Similarly ethanol and methoxymethane are good example of functional isomers which have same molecular formula but have different functional groups. Because of the presence of different functional groups, they show different physical and chemical properties.
• $CH_{3}CH_{2}OH$  (Ethanol)
• $CH_{3}OCH_{3}$  (Methoxymethane)
Alkenes with different position of double bond in the parent chain such as 1-butene and 2-butene are good examples of positional isomers.
• $CH_{3}CH$ = $CHCH_{3}$    ( 2-butene)
• $CH_{3}CH_{2}CH$ = $CH_{2}$ ( 1-butene)
Metamers are commonly found in ethers and secondary amines. For example; diethyl ether and methyl propyl ether are metamers as they have same molecular formula but different structural formulae as given below;
• $CH_{3}CH_{2}OCH_{2}CH_{3}$ ( Diethyl ether)
• $CH_{3}OCH_{2}CH_{2}CH_{3}$  (Methyl propyl ether)
Tautomers are also keto-enol forms which are inter-convertible into each other with the shifting of H atom.

## 3 Types of Isomers

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On broad scale we can classify isomers as structural, geometrical and optical isomers. Structural isomers have different structural formulae but same molecular formulae. On the contrary, geometrical and optical isomers have same molecular and structural formulae but they have different arrangement of atoms in three dimensional space which make them different in their few properties.

Cis-trans or geometrical isomerism is commonly found in alkenes with abC=Cab type of formula. Here if same groups are placed at the same sides of the double bonded carbon atoms, the isomer would be called as cis-isomer. If the same groups are placed at the opposite sides of the double bonded carbon atoms, they are said to be trans-isomers. Cis and trans isomers cannot convert into each other at room temperature because the double bonded carbon atoms cannot rotate freely. The restricted rotation between carbon atoms forms cis and trans-isomers. Optical isomers are non-super imposable mirror images of each other. They show almost same physical and chemical properties but different optical prpeprties.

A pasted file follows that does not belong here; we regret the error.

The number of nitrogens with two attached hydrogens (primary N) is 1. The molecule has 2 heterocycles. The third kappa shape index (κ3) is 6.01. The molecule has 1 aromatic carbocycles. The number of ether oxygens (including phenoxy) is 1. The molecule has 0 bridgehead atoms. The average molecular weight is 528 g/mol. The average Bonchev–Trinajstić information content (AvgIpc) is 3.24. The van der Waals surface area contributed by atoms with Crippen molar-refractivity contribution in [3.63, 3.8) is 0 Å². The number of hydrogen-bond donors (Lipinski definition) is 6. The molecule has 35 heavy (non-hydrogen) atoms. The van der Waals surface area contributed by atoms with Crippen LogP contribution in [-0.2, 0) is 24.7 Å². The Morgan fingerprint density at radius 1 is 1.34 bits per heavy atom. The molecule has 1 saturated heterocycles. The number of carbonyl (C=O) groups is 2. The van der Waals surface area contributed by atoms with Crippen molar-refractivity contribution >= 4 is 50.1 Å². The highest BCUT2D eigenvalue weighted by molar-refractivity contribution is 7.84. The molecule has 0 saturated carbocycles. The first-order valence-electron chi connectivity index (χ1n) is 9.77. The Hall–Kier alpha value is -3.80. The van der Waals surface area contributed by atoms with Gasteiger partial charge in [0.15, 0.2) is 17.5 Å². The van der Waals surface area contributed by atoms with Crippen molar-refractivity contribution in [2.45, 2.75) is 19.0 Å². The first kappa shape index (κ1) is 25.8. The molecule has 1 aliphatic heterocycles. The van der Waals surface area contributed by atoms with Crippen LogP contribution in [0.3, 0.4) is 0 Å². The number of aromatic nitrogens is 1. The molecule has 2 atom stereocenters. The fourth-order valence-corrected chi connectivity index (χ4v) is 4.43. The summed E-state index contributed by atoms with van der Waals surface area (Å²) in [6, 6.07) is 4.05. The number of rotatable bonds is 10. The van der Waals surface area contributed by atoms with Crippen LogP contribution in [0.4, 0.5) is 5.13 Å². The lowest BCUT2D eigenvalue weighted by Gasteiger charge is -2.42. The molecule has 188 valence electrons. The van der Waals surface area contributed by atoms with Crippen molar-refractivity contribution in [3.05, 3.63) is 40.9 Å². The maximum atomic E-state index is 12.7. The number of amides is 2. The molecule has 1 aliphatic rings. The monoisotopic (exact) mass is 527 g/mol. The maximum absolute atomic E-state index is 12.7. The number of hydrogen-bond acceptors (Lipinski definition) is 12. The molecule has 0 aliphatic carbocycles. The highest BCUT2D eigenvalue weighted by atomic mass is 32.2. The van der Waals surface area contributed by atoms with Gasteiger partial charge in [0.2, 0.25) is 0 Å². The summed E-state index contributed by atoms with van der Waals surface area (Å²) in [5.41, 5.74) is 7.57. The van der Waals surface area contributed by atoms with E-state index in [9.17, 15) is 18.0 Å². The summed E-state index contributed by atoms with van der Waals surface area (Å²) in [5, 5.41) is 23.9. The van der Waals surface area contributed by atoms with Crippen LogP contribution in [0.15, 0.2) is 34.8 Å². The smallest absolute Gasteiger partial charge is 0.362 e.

## Types of Isomerism in Coordination Compounds

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Coordination compounds are also called as complex compounds which are formed by coordination linkage between positively charged metal ion and ligand which is an electron donor species like atom or molecule or ion with extra pair of electrons.

Metal ions have empty or incomplete orbitals which can accept electrons from some electron rich species. Since the bond is formed from ligand to metal ion therefore it is called as dative bond. Coordination compounds also show different kinds of isomerism such as structural isomerism, geometrical isomerism and optical isomerism.

There are mainly four types of structural isomers; linkage, hydrate, ionization and coordination isomers in coordination compounds. Ionization isomers have same composition of ions but they give different ions in solution such as pentaaminebromidocobalt(III) sulphate $[Co(NH_{3})_{5}Br]SO_{4}$ gives sulphate ions which form precipitate with Barium chloride whereas pentaaminesulphatecobalt(III) bromide $[Co(NH_{3})_{5}SO_{4}]Br$ gives negative test for sulphate ion in solution and form precipitate with silver nitrate which confirms the presence of of bromide ions. Solvate or hydrate isomers have the same composition with different number of solvent ligand molecules such as $[Cr(H_{2}O)_{6}]Cl_{3}$, $[Cr(H_{2}O)_{5}Cl]Cl_{2}] \cdot H_{2}O$ and $[Cr(H_{2}O)_{4}Cl_{2}]Cl \cdot 2H_{2}O$. Linkage isomers have ambidentate ligands like $NO_{2}$. Coordination isomers have different distribution of ligands between the cation and the anion like $[Co(NH_{3})_{6}][Cr(CN)_{6}]$ and $[Cr(NH_{3})_{6}][Co(CN)_{6}]$.